Friday, September 28, 2018

Anxiety Depression and Me

After I had my third child something just wasn't right. I wasn't really bonding with him and felt down pretty much every day but didn't acknowledge any of these feelings. I was fortunate enough to have a really amazing midwife called Mary who spotted the tell tale signs of postnatal depression and was quick to alert my husband and offer him advice and support on how best to support and help me. I had a great support network in my parents, sister, husband and a few friends which really helped me face up to my feelings and get the necessary help. 

Nine years ago, depression was something that was still pretty much a taboo subject to talk about, so I didn't. I got the help I needed and got on with everything that a mother has to. I did start to feel better and started bonding with my little boy but it took four months. A whole four months before I WANTED to cuddle my baby rather than HAVING to cuddle him to soothe him.

Things got back to 'NORMAL' and I carried on with my life, occasionally I'd have days when I didn't feel great but then after a few years I started to have lots of days when I didn't feel great and the more frequent they got the worse they got and it was then that I realised I needed help. I made an appointment  to see the mental health nurse at my GP surgery and she suggested that she started me off on a low dose on anti depressants to see if they helped. To be honest, the first few weeks I felt like they had made things worse but slowly I started to see an improvement. The nurse monitored how I was feeling on them and after a couple of years after much discussion I was weaned off them.



It was only when I would get talking to people at playgroups and baby clinic that I realised just how many women locally were suffering just like I had and yet felt too embarrassed or ashamed to open up and say that they too were suffering from depression. From then I decided that I wouldn't just be another statistic and that I would be open about what I had gone through because if my experiences helped just one other person then it would be worth the stigma attached to it.

At the very end of 2014 I found out that I was expecting again and was petrified about how this would affect my mental health(I had gone into premature labour in 2012 with another pregnancy and suffered really badly, but that's another post!) and how I would cope.
I mentally prepared myself for the challenges that pregnancy, birth and a new baby would bring and we kept the pregnancy super secret(so much so that I was over halfway through before we told the few family members that we did tell). Sofia's arrival into the world was 2 weeks early and just as super quick as the others. Despite some feeding issues to begin with, I bonded with her instantly and she has been my little sidekick ever since. I didn't suffer with post natal depression and actually found myself to be the happiest I had been in a long while.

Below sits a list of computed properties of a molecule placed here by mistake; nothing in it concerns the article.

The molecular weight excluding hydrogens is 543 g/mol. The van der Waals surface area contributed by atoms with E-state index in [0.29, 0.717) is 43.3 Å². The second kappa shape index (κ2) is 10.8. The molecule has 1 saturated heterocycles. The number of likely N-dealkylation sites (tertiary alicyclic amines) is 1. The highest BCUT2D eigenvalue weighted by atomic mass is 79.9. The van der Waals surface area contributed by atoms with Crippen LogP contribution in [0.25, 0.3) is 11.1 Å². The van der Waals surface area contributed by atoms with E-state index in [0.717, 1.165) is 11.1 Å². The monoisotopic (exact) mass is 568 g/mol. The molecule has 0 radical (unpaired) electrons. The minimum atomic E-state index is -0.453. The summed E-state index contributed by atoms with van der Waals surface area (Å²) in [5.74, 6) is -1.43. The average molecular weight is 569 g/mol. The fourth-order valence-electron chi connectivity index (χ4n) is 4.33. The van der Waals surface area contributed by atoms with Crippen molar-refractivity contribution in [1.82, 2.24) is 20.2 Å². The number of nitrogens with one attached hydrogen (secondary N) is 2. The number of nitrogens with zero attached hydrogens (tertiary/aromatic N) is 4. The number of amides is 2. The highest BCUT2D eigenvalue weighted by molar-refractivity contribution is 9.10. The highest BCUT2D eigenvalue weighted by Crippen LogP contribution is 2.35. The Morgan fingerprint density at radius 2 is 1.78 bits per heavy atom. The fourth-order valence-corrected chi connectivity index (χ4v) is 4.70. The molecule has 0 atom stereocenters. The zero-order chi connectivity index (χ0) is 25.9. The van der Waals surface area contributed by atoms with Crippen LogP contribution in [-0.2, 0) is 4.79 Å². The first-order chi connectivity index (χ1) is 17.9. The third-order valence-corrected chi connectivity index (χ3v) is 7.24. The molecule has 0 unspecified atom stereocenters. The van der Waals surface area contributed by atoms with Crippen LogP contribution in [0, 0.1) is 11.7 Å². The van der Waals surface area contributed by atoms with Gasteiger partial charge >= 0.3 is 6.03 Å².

Shortly after Sofia's first birthday I slipped whilst on holiday and after just 2 days away I had to be rushed to A&E by ambulance. Fortunately we were in the UK and after 9 days in hospital I had to have an operation and pretty much learn how to walk again. This accident has left me disabled and with that it brought those days of feeling low again but this time around I know how to deal with it. Ignoring those feelings and locking them away are the worse things you can possibly do because they just fester and get worse so now I'm very open with those around me on my bad days and believe it or not it helps keep them at bay.
Since my accident I have limited sensation in my left leg and often walk funny which has brought on something that I've never suffered with before ANXIETY. I get anxious when I am out that people are looking at me because of how I walk or how I have to use items around me to sit down or stand up but to cope with that I have realised that despite me thinking everyone is looking at me, we live in such a fast paced environment where everybody else is so wrapped up in their own lives that nobody really cares that I walk with a limp or have to stick my bum up in the air to bend over, they really don't.



I know everything is always easier said than done but if you are out there suffering, please don't. Speak to someone, anyone. A friend, colleague, doctor, partner or drop me an email. You'd be surprised by just how many people out there are in the same position and thankfully so much has changed in the last nine years that depression and anxiety is no longer a taboo subject. In fact the tables have completely turned and we are encouraged to talk about our experiences as therapy and as a way of helping others.


Take care of yourselves and each other
Emma xoxo

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